Places fourth overall against all competitors, including combustion engines.
The Tesla electric motor has been recognized as tops in the electric car biz, but even when placed against gas competitors, Tesla is still in the top ranks.
The International Engine Of The Year Awards 2018, presented by Engine Technology International Magazine, placed the electric drive units found in the Tesla Model S, Model X and Model 3 in the #1 spot in the electric category. Here's the rundown:
As you can easily see from the points tally, the Tesla electric drive outscored the competition by a significant margin.
Here's some of what Engine Technology International Magazine had to say in regards to Tesla's electric drive and the electric powertrain in general:
The Electric Powertrain grouping is gathering momentum as arguably the most compelling and eye-opening of all here as battery power continues to convert the most die-hard automotive purists with its ability to deliver lightning speed and breathtaking instant torque that can put even heavyweight V8s and V12s to shame.
As more OEMs enter the BEV ring (including ICE thoroughbred Ferrari, which is quietly developing plans for a future in electrification), each one is still vying to beat the undisputed champion, Tesla, which won last year’s inaugural award, as well as winning our Green Engine award for five years running. This year, the Californian tech company took the top prize by a margin of 127 points – leading a formidable pack comprising BMW’s impressive i3S, the Nissan Leaf and the VW e-Golf, to name a few.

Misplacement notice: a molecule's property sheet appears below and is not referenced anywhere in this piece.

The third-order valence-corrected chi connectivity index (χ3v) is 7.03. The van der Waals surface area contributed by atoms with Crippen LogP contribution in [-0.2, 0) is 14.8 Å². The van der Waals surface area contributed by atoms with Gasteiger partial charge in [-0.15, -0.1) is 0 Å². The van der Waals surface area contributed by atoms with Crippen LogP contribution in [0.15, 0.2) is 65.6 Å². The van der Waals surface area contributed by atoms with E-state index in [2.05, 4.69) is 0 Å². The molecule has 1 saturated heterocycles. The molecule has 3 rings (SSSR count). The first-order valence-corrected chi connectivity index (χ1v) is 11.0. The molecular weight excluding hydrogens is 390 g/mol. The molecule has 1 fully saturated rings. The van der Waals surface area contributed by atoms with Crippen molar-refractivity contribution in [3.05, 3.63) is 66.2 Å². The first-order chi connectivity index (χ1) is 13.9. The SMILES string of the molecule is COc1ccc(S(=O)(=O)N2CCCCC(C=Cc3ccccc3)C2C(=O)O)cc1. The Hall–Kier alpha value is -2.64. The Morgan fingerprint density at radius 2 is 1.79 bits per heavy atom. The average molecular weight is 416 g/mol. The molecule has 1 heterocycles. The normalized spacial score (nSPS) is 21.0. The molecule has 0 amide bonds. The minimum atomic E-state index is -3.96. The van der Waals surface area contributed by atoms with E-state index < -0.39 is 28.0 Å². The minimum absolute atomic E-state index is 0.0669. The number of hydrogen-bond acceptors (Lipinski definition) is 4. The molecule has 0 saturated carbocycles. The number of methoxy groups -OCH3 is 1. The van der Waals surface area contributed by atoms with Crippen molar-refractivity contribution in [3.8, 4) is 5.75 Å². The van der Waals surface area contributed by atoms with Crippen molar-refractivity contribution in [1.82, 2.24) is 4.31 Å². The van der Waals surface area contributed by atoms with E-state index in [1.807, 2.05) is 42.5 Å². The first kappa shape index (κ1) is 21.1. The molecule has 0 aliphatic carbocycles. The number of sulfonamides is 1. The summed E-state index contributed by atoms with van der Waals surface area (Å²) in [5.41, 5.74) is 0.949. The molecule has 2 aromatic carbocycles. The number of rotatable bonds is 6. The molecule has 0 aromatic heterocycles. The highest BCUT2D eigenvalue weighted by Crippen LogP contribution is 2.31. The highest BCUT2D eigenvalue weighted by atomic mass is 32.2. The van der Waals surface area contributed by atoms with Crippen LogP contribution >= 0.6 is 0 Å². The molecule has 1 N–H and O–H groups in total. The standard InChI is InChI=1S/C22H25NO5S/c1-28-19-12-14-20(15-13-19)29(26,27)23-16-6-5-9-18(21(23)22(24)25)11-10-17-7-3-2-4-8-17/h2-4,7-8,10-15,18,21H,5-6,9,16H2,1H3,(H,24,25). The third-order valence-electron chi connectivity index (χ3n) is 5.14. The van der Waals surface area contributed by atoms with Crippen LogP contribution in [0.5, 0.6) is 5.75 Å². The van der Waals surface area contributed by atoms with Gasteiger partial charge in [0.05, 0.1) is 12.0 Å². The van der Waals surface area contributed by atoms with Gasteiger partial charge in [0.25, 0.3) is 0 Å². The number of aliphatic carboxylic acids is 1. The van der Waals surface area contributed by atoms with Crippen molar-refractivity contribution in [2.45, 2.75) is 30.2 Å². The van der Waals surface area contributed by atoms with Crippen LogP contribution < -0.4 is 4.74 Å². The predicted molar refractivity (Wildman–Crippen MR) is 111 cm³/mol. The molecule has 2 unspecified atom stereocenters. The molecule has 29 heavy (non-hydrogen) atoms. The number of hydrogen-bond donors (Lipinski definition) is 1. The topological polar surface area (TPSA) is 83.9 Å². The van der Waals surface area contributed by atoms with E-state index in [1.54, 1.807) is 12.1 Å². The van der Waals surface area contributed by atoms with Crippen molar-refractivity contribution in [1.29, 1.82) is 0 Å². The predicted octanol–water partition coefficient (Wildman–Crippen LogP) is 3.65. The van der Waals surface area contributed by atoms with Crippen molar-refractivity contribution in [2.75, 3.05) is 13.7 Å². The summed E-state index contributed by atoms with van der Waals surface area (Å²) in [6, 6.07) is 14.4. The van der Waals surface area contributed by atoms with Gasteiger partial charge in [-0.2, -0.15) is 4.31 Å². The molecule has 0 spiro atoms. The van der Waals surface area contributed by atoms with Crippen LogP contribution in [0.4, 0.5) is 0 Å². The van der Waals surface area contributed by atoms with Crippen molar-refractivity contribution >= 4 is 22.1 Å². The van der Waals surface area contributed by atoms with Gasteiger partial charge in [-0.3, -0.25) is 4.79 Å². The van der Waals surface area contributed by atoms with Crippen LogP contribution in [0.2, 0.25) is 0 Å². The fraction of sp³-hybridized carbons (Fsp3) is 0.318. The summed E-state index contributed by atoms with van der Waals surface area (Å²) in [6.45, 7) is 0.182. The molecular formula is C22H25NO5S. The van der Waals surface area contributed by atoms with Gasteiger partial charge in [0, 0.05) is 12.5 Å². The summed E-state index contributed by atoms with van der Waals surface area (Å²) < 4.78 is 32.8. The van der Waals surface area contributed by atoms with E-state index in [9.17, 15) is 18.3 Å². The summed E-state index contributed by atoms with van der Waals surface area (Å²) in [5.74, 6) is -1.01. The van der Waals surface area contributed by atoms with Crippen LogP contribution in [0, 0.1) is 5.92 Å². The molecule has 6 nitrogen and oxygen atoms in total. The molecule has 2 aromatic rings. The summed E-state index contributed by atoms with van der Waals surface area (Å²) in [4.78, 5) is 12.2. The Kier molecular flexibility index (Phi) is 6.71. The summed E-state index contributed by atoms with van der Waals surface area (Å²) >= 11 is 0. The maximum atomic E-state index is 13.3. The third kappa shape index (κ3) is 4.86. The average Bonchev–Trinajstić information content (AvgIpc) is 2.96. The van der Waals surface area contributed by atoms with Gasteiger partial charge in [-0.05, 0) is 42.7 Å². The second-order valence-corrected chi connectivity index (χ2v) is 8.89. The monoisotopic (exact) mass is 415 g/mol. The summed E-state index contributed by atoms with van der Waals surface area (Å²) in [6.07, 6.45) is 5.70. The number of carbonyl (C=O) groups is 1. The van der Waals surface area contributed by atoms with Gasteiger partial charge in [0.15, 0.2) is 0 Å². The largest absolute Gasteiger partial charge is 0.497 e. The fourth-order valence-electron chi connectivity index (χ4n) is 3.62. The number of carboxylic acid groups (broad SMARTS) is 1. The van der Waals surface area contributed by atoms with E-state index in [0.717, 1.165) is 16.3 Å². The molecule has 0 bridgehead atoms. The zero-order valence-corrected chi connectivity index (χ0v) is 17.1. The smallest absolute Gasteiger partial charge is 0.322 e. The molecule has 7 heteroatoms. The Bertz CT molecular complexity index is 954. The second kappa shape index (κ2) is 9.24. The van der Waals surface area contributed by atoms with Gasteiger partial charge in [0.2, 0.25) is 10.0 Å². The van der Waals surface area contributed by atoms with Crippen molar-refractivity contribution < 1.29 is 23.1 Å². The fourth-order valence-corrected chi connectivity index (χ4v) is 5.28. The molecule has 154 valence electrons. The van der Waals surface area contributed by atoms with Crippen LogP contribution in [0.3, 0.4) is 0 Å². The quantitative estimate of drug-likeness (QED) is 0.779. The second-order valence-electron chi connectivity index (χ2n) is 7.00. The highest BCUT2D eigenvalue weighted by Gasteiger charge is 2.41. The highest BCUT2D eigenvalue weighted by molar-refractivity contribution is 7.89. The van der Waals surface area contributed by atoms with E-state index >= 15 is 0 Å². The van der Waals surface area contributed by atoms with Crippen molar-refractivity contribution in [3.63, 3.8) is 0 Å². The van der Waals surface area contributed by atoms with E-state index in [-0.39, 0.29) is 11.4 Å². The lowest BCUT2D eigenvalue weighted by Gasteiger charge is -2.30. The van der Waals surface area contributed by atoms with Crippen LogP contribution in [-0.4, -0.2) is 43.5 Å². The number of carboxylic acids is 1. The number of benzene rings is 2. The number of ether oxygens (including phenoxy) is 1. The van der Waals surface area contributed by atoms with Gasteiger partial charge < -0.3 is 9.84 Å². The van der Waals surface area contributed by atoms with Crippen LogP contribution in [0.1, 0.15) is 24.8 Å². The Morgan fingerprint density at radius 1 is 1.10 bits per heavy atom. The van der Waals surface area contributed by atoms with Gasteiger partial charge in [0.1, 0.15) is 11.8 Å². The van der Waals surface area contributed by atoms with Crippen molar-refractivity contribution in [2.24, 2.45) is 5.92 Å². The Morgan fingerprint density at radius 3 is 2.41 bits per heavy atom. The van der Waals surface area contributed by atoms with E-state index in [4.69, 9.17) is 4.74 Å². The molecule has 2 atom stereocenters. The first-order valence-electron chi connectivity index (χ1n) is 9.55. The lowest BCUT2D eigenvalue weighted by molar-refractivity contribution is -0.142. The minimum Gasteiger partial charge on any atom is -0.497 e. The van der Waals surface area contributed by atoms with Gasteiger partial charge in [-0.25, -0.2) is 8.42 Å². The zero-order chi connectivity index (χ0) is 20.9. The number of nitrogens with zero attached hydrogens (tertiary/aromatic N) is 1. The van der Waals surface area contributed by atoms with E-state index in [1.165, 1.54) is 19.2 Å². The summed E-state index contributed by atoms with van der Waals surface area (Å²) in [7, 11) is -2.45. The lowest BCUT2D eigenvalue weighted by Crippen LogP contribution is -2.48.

The full-electric powertrains found in Tesla’s Model S and Model X SUV have been unrivalled when it comes to both performance and driving range, and its upcoming Model 3 will surely be just as category-defining when it finally arrives.
However, it was the high-tech dual-motor powertrain found in the Model S P100D, fitted with Ludicrous mode, which truly blew judges away. With a 100kWh lithium-ion battery providing 510ps to the rear wheels and 263ps to the front wheels it is one of the world’s fastest accelerating cars, with a stomach-clenching 0-100km/h time of just 2.5 seconds and 967Nm of unrelenting torque.
This performance, as well as a range of 613km (381 miles) on NEDC and not a single molecule of CO2 emitted from the car – all generated from the same battery technology that powers our cell phones – is something to be marvelled at, and makes it a worthy winner of this title.
In fact, the Tesla electric motor scored so highly that it ranked in the overall category too (note: scoring for this category differs from the electric grouping). That's the category that includes those gas-burning relics of a bygone era. Here are those results:
There's some specific info posted for scoring in regards to electric cars and inclusion for the overall top "engine" list. Here's the info relevant to that:
Best Electric Powertrain: To qualify for inclusion in this category, an all-electric powertrain must have been housed in a passenger car that was on sale in more than one country up to June 2018. Representing a first for the International Engine of the Year Awards, the Electric Powertrain category is a grouping specifically for 100% battery electric vehicles, showcasing the advances in technology for this type of powertrain as it grows in popularity across the world.
International Engine of the Year Award: The winning powertrains in the eight capacity classes plus the winner from the Electric Powertrain category are shortlisted for the overall International Engine of the Year Award.
For information on ruling, scoring and more, follow the related links below: